The Arizona Court of Appeals ruled last week that a Cochise County man serving 25 years in prison for sexual misconduct with minors is entitled to file a petition in support of a hearing on whether exculpatory evidence existed in the case that was not disclosed by the prosecutor before a plea deal was signed in 2014.
Michael Isidoro Sanchez pleaded guilty to committing two offenses of sex crimes involving a child under age 15 in 2013. He was also the subject of a U.S. Army court-martial proceeding related to other alleged sexual offenses with children at various military bases including Fort Huachuca.
On June 11, a three-judge appellate panel sent Sanchez’s case back to the Cochise County Superior Court so that Sanchez can move forward with a September 2019 notice of post-conviction relief. In that notice, Sanchez, now 35, claimed newly discovered material facts justified a hearing on whether there was evidence that “probably would have changed the judgment or sentence.”
Those new facts are medical examination records Sanchez claims were wrongly withheld by the Cochise County Attorney’s Office and never obtained by the various attorneys assigned to his case the last seven years.
After filing his notice last year, the next step in the process would have been for Sanchez’s appointed attorney to file a petition outlining the legal reasons why Sanchez was diligent in finally obtaining the reports and that he should be granted a hearing to argue that the reports could have changed the outcome of the case.
But Sanchez never got to file the petition. Instead, Judge Timothy Dickerson dismissed the post-conviction notice, ruling the reports were not “newly discovered” because Sanchez knew of the existence of the reports as far back as October 2016.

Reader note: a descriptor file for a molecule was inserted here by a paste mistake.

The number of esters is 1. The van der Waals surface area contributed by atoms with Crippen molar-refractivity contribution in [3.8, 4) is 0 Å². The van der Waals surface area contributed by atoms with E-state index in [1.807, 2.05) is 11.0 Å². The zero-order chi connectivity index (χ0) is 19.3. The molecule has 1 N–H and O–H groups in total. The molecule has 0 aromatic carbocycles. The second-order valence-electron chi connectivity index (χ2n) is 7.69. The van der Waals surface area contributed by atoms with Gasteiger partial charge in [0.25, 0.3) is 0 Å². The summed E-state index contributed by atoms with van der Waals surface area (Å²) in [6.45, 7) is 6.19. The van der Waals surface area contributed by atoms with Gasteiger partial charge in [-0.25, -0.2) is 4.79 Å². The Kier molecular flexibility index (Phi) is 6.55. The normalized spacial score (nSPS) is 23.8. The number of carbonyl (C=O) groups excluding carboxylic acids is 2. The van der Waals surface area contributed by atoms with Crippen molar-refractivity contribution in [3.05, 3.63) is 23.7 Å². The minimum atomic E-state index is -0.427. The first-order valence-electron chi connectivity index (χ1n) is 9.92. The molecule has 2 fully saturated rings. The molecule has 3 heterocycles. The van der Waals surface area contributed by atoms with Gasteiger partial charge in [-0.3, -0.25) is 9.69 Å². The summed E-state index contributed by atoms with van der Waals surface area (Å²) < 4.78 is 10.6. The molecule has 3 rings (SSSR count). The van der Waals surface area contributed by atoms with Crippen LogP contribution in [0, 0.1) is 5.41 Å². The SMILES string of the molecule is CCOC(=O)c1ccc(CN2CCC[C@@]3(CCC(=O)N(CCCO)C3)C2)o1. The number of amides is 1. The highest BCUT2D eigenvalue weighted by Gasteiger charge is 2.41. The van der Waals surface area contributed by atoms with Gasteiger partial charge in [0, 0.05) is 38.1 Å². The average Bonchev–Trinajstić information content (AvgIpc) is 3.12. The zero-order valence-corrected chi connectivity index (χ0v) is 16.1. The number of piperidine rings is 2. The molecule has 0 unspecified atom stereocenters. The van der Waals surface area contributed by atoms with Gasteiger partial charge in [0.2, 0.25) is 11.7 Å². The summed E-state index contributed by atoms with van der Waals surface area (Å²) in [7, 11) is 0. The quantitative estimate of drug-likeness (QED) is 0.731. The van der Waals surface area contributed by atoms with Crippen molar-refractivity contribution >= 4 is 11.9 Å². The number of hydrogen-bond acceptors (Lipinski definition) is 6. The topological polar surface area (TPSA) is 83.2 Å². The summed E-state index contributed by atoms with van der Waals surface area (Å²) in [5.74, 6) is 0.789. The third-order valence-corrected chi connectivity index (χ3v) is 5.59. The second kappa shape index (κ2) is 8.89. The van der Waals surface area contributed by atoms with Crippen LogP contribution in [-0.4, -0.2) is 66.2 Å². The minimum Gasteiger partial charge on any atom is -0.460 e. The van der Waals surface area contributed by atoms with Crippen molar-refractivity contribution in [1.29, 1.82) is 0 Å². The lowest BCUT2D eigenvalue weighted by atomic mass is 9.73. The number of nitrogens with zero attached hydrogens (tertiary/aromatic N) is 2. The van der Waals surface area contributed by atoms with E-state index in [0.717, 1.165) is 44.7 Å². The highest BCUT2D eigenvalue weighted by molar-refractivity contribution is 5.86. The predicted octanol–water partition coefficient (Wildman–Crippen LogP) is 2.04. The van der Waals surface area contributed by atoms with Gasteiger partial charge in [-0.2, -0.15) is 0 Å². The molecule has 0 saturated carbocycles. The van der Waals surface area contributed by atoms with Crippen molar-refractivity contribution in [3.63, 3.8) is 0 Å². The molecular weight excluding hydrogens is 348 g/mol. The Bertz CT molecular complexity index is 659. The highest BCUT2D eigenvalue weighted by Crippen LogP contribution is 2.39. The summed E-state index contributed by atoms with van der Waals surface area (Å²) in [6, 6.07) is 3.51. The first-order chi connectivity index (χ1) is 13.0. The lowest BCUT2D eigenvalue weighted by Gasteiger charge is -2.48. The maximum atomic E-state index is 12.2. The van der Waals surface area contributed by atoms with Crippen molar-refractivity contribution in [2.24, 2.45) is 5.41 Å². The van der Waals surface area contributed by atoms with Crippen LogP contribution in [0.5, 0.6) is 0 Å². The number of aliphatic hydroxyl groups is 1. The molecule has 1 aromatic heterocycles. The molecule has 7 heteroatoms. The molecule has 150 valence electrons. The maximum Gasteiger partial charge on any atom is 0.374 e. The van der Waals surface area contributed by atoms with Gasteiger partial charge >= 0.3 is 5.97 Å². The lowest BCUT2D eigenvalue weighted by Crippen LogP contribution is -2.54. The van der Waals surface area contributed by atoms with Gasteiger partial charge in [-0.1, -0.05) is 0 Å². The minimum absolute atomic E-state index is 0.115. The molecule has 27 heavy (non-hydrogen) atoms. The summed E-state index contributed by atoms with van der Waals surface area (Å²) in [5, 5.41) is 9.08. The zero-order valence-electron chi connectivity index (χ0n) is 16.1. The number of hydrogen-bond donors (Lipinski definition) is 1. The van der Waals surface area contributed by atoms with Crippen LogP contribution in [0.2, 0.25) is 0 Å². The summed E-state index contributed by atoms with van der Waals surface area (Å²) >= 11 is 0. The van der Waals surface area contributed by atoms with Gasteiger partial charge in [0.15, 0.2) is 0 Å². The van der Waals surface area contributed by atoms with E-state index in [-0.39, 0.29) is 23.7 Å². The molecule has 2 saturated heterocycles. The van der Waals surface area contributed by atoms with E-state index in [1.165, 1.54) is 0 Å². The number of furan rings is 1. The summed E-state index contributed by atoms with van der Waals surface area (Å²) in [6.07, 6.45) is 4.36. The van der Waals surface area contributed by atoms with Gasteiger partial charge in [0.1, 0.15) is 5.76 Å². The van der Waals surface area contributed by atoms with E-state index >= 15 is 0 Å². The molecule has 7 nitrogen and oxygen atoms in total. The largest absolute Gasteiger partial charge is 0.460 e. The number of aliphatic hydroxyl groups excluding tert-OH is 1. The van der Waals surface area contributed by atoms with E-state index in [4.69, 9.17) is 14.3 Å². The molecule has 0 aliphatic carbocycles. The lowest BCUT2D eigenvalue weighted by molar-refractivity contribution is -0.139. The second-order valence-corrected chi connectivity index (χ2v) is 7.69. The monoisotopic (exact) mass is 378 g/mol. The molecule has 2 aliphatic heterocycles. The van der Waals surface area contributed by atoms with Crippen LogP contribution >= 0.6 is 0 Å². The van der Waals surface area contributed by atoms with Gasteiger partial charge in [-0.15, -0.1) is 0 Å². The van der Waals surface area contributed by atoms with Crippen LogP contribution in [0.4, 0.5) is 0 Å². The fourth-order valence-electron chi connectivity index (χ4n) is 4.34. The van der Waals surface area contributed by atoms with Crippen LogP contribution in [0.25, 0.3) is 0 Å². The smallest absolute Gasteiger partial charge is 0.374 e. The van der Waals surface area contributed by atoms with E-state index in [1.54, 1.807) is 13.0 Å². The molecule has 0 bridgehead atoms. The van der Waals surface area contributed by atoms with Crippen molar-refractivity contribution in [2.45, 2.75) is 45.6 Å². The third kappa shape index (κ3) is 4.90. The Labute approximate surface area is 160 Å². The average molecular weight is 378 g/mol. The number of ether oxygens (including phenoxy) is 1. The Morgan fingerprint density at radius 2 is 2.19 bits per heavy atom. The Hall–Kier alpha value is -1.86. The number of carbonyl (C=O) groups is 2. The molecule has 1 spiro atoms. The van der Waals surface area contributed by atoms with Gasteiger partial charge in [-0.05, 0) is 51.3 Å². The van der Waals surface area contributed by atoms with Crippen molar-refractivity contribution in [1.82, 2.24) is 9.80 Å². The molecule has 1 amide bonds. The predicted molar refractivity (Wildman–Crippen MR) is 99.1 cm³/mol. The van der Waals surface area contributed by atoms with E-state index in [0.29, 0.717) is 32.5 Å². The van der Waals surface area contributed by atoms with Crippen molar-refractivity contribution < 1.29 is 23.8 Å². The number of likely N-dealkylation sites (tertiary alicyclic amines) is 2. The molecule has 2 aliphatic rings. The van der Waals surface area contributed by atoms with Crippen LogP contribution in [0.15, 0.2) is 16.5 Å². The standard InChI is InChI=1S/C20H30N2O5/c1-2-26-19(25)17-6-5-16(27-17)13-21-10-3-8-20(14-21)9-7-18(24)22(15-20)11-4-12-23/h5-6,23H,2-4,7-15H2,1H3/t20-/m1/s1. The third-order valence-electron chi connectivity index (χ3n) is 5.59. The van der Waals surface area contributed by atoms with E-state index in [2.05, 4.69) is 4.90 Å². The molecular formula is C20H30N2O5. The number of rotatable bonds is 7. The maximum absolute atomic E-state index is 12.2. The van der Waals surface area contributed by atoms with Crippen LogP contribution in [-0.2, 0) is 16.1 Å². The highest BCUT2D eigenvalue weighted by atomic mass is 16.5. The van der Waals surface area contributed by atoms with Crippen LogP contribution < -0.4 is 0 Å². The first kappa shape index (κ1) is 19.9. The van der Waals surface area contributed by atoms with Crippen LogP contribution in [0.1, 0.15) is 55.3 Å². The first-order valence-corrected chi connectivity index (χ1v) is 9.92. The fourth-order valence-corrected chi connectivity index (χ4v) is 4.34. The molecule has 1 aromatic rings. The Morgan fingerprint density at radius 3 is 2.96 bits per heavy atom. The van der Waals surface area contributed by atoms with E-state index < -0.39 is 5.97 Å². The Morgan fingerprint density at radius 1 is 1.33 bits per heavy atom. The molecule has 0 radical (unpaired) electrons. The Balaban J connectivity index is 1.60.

Dickerson also denied Sanchez’s request for appointment of legal counsel and ruled that whatever information was contained in the reports “is not evidence that (Sanchez) did not commit the offenses to which he pleaded guilty.”
However, last week’s unanimous decision by the court of appeals noted that while Sanchez may have known the medical reports existed in 2016, he did not have access to them until 2019. The appellate decision also found it was “premature for the trial court to evaluate the underlying merits of (Sanchez’s) claim” before the actual petition for post-conviction relief was filed.
As a result, Sanchez must be allowed to file his petition, the court of appeals ruled, although Dickerson could still come to the same determination afterward. The appellate decision will not take effect for 30 days to provide time for the Arizona Attorney General’s Office to decide whether to appeal the ruling to the Arizona Supreme Court.
Court records show the Army Criminal Investigation Division and Sierra Vista Police Department handled the investigation into Sanchez’s conduct with children in 2013. The alleged sexual activities occurred over several years.
The plea deal calls for Sanchez to serve his 25-year sentence day-for-day, meaning no early release eligibility. He must register as a sex offender and serve lifetime probation once released, but it’s unlikely Sanchez will walk out of prison a free man due to a U.S. Army detainer hold that will be triggered just prior to his release in June 2038.
After Sanchez was sentenced, he alleged that he was manipulated by the prosecutor into pleading guilty to avoid spending the rest of his life in prison. Sanchez has also asserted since at least 2015 that he could not have committed the sex crimes because the medical examinations purportedly found no injuries to the victims’ genitals.
Last week’s ruling is not the first time Sanchez’s case has come before the Arizona Court of Appeals. Public records show he filed three prior petitions for review of denials by the trial court on topics such as post-conviction DNA testing request and alleged ineffective assistance by his various court-appointed defense attorneys. He was denied relief in each of those earlier petitions.